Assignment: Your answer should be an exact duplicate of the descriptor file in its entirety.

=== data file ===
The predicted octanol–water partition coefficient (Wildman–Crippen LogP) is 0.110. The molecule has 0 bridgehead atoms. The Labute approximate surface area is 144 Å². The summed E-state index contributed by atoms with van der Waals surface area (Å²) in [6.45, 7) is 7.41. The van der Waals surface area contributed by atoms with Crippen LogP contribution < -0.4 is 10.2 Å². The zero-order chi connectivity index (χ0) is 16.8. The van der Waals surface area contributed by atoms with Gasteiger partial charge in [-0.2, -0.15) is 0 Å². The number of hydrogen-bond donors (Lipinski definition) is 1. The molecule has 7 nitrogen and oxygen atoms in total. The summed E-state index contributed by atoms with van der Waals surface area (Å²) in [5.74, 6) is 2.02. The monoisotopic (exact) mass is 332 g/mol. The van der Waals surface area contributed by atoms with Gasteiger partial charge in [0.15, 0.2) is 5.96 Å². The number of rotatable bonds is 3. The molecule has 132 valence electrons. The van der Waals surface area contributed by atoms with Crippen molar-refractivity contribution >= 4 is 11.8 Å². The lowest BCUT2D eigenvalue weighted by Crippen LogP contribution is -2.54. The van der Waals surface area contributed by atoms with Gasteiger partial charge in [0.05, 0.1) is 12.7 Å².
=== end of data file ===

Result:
The predicted octanol–water partition coefficient (Wildman–Crippen LogP) is 0.110. The molecule has 0 bridgehead atoms. The Labute approximate surface area is 144 Å². The summed E-state index contributed by atoms with van der Waals surface area (Å²) in [6.45, 7) is 7.41. The van der Waals surface area contributed by atoms with Crippen LogP contribution < -0.4 is 10.2 Å². The zero-order chi connectivity index (χ0) is 16.8. The van der Waals surface area contributed by atoms with Gasteiger partial charge in [-0.2, -0.15) is 0 Å². The number of hydrogen-bond donors (Lipinski definition) is 1. The molecule has 7 nitrogen and oxygen atoms in total. The summed E-state index contributed by atoms with van der Waals surface area (Å²) in [5.74, 6) is 2.02. The monoisotopic (exact) mass is 332 g/mol. The van der Waals surface area contributed by atoms with Gasteiger partial charge in [0.15, 0.2) is 5.96 Å². The number of rotatable bonds is 3. The molecule has 132 valence electrons. The van der Waals surface area contributed by atoms with Crippen molar-refractivity contribution >= 4 is 11.8 Å². The lowest BCUT2D eigenvalue weighted by Crippen LogP contribution is -2.54. The van der Waals surface area contributed by atoms with Gasteiger partial charge in [0.05, 0.1) is 12.7 Å².